Where Have All the Apples Gone and Can These Farmers Bring Them Back? | Civil Eats

Where Have All the Apples Gone and Can These Farmers Bring Them Back?

The Temperate Orchard Society, a tiny nonprofit in Oregon, is working to save the most diverse collection of apples in the nation.


Lovingly called “our national fruit” by Ralph Waldo Emerson, apples once proliferated in American backyards and orchards, a vital source of nutrition and a potent symbol of home. But now, most of the 15,000 named varieties grown here since 1804 are extinct, and only 15 kinds of apples (think Red Delicious and Gala) now account for 90 percent of U.S. production.

The U.S. Department of Agriculture (USDA) preserves 2,000 international varieties—some of what remains of the diversity of Malus pumila—in Geneva, New York. But, in northwest Oregon, a 4,500-variety private collection of fruit suited to moderate climates surpasses the government effort.

There, three apple enthusiasts—Joanie Cooper, Shaun Shepherd, and Franki Baccellieri—comprise the full staff of a minuscule nonprofit called the Temperate Orchard Conservancy (TOC). The team is in the midst of cloning each of the varieties in that collection; if they’re successful, says Cooper, TOC’s president and founder, “Those apples will be here for use and for study, long after any of us are dead and gone.”

Possibly as soon as next year, seeds from those trees will also be sent to the Global Seed Vault in Svalbard, where they’ll be preserved, according to the Vault’s mission, to offer “options for future generations to overcome the challenges of climate change and population growth.”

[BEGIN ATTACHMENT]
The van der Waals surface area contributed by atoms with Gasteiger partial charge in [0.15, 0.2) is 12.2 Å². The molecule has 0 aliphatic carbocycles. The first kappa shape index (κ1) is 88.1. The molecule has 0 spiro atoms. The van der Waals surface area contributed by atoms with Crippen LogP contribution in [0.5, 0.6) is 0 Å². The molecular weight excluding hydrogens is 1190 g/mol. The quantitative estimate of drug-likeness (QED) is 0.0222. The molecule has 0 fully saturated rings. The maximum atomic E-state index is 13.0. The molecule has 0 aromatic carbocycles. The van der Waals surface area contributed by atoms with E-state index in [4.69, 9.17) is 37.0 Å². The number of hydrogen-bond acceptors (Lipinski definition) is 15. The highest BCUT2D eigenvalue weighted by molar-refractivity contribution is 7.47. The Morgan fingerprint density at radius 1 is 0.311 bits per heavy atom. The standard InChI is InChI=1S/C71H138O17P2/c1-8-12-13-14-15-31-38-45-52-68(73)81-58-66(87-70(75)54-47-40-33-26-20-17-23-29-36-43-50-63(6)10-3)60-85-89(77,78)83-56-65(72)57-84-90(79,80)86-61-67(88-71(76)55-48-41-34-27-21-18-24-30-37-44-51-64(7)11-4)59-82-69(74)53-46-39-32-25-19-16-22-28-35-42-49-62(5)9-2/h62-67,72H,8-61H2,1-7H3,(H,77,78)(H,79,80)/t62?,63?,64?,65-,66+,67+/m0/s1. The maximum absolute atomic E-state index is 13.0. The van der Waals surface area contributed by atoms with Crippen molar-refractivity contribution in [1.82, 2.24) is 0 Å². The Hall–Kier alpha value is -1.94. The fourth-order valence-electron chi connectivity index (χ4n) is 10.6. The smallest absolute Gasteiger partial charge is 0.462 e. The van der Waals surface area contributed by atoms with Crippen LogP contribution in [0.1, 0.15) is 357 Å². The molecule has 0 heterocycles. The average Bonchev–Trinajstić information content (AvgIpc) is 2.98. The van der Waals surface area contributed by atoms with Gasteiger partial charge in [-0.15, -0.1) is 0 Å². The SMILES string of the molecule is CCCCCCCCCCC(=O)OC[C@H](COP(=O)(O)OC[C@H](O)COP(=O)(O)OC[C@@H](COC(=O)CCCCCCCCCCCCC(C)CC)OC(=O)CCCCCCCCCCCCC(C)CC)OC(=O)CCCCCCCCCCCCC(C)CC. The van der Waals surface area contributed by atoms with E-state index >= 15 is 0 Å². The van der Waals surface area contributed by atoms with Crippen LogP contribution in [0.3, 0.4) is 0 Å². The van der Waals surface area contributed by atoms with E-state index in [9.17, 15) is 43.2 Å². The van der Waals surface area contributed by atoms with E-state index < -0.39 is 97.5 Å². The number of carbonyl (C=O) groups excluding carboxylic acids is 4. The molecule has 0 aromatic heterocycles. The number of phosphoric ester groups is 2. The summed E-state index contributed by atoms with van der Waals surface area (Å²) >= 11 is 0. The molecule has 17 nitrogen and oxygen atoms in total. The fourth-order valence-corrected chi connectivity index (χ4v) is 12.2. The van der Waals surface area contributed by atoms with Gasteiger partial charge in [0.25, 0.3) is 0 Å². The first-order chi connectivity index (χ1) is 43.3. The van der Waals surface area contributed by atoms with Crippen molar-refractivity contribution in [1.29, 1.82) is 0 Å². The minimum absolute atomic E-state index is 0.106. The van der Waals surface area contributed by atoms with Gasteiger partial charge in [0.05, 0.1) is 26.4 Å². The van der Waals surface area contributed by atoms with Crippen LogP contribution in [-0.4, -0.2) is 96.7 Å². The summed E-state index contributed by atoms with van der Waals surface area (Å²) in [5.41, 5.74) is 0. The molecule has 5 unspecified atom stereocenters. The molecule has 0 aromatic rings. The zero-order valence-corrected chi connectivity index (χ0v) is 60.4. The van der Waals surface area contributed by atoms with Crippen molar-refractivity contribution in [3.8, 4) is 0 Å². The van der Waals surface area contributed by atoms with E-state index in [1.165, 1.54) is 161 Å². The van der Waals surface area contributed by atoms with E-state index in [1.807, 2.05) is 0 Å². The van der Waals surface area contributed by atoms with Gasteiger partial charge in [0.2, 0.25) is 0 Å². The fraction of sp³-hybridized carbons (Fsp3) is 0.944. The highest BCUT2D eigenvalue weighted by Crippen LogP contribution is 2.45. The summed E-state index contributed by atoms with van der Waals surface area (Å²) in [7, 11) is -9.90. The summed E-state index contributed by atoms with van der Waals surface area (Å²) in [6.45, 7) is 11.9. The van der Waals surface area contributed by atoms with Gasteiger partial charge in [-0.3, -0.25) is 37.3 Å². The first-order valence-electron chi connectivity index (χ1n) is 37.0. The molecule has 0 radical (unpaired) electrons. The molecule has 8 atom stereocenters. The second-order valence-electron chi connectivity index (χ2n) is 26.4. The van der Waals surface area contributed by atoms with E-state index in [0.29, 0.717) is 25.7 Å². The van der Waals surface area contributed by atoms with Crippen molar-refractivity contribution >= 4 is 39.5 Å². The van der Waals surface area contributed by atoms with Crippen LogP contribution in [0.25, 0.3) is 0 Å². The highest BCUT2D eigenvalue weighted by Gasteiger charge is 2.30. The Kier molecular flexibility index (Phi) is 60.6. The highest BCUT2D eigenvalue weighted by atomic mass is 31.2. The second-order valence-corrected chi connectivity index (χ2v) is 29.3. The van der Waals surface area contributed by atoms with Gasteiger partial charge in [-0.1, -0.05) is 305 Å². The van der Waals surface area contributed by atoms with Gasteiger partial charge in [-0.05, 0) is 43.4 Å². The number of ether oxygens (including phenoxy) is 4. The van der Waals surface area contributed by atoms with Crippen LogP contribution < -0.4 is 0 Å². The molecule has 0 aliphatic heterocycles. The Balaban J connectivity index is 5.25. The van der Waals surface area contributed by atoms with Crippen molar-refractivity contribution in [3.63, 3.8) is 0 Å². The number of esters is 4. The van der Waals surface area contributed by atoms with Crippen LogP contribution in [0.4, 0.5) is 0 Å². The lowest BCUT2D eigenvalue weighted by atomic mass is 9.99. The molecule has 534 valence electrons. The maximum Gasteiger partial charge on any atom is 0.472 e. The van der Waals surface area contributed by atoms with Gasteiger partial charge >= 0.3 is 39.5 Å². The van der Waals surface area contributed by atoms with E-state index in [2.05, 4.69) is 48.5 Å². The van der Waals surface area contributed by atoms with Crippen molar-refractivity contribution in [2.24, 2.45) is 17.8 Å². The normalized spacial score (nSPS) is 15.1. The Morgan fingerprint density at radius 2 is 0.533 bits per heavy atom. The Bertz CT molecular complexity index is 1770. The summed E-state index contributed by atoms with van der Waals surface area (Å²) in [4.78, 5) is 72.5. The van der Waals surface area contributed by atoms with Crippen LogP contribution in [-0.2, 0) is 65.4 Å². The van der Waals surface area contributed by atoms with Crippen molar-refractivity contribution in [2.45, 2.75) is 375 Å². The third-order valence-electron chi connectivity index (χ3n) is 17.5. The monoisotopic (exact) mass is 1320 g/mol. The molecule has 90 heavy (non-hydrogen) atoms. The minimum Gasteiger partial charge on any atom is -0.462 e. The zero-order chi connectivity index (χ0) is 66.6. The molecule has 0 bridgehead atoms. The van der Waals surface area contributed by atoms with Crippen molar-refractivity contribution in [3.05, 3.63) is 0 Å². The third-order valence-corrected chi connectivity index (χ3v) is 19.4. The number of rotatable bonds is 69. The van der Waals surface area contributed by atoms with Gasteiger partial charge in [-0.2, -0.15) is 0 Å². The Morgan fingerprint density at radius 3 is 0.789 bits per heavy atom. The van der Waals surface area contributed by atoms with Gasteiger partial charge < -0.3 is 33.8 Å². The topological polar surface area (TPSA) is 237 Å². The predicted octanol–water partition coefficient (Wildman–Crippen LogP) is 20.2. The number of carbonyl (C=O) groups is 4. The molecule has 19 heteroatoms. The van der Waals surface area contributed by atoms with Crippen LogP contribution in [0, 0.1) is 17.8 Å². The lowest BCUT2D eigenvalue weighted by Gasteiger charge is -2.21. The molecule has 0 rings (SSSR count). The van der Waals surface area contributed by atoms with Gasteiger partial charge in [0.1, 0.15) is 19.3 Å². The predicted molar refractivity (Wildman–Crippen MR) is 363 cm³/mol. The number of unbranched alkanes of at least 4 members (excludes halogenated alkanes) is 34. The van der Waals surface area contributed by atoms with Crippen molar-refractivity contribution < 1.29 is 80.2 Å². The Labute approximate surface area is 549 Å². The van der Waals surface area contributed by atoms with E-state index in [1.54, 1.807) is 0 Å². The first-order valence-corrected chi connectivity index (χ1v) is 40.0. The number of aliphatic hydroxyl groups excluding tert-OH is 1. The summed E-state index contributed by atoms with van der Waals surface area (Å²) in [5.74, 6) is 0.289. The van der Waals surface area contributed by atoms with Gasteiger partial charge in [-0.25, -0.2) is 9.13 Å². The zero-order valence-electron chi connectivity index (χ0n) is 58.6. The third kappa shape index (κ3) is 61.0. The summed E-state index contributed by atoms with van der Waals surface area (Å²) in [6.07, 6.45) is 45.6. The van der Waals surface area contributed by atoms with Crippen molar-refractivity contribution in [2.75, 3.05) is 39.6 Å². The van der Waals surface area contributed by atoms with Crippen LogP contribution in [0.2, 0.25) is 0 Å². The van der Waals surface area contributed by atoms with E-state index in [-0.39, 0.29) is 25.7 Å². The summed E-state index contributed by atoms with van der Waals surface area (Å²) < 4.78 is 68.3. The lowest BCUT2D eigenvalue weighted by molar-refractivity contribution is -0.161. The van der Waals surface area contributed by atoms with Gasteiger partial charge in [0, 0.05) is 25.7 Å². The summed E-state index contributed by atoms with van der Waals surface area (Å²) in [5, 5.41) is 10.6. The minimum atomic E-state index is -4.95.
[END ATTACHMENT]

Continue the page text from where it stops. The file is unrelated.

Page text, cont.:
The collection was originally amassed by a man named Nick Botner. For 30 years, Botner grew an ever-larger selection of heirloom varietals in what eventually became, as he aged and ailed, an over-grown, under-tended orchard. In 2011, he put his property on the market.


The TOC team knew Botner from their mutual affiliation with another apple-related organization. They recognized the adverse repercussions on orchard fruit diversity if his collection was sold and plowed under. Together, and with Botner’s blessing, they started in on what Cooper—a lifelong gardener and apple-identification buff—laughingly calls the “kind of foolish,” monumental task of replicating Botner’s trees.

The Botner collection—with its examples of dessert, cider, and cooking apples—provides a window onto the vibrant history of this fruit and the role it played in American home culture. But it’s also a potential roadmap for the future. For example, says Cooper, “There’s been a burgeoning interest in cider,” which has been insipidly made in the past few decades from cooking apples. “You need bittersweet and other tastes to make a good cider, and we have them all.”

Cloning the Collection

Apples can be grown from seeds, but since each seed yields a tree distinct from its mother, consistency is only assured by grafting a slim branch of the old tree, called a scion, onto a rootstock (a stump with a healthy root system) taken from another apple tree.

Walking Botner’s six-acre orchard back in 2011, Cooper and company began to whittle off scions. They managed to collect about 800 varieties in each the first and second years. These they grafted onto rootstock in a warm, spacious, horticulture-department workroom at Clackamas Community College and placed in one-gallon pots.

In 2012, Cooper sold her house in Portland in order to purchase 40 acres of flat land in Molalla, two hours north of Botner’s place in Yoncalla. And this, Almaty Farm, with room for 15,000 dwarf trees, is where the permanent TOC orchard will reside once the cloned trees are planted. (Almaty means “full of apples” in Kazakh, the language spoken in the region of Kazakhstan where apples originated.)

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Heading into winter, 5,000 trees representing some 3,900 of Botner’s varietals have been cloned. However, says Cooper, “Whenever you’re grafting, you also have losses, so one of our jobs this December is to do an inventory and make a list of what we still need to complete.” If all goes well, she thinks that next spring, TOC will be able to graft the last few hundred trees in the Botner collection.